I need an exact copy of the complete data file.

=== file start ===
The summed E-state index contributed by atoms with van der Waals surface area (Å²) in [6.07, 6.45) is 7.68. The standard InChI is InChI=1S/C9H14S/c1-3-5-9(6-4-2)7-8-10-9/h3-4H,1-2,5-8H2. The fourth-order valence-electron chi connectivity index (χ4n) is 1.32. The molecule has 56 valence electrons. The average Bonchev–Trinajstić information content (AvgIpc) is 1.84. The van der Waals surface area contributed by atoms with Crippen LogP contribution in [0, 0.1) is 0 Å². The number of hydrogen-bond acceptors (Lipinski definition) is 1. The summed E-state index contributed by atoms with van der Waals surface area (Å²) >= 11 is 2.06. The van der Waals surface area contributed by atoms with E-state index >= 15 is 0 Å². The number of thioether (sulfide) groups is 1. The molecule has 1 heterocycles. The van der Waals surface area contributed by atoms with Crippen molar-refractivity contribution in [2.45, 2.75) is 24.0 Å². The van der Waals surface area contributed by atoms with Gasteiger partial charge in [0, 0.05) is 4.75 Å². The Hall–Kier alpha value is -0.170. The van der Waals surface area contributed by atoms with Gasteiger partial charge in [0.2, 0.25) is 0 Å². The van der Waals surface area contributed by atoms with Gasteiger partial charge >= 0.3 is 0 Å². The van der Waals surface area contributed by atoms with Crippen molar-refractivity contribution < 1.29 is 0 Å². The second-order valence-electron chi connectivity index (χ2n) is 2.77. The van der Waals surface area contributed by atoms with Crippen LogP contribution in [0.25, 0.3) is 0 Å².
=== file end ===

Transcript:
The summed E-state index contributed by atoms with van der Waals surface area (Å²) in [6.07, 6.45) is 7.68. The standard InChI is InChI=1S/C9H14S/c1-3-5-9(6-4-2)7-8-10-9/h3-4H,1-2,5-8H2. The fourth-order valence-electron chi connectivity index (χ4n) is 1.32. The molecule has 56 valence electrons. The average Bonchev–Trinajstić information content (AvgIpc) is 1.84. The van der Waals surface area contributed by atoms with Crippen LogP contribution in [0, 0.1) is 0 Å². The number of hydrogen-bond acceptors (Lipinski definition) is 1. The summed E-state index contributed by atoms with van der Waals surface area (Å²) >= 11 is 2.06. The van der Waals surface area contributed by atoms with E-state index >= 15 is 0 Å². The number of thioether (sulfide) groups is 1. The molecule has 1 heterocycles. The van der Waals surface area contributed by atoms with Crippen molar-refractivity contribution in [2.45, 2.75) is 24.0 Å². The van der Waals surface area contributed by atoms with Gasteiger partial charge in [0, 0.05) is 4.75 Å². The Hall–Kier alpha value is -0.170. The van der Waals surface area contributed by atoms with Gasteiger partial charge in [0.2, 0.25) is 0 Å². The van der Waals surface area contributed by atoms with Gasteiger partial charge >= 0.3 is 0 Å². The van der Waals surface area contributed by atoms with Crippen molar-refractivity contribution < 1.29 is 0 Å². The second-order valence-electron chi connectivity index (χ2n) is 2.77. The van der Waals surface area contributed by atoms with Crippen LogP contribution in [0.25, 0.3) is 0 Å².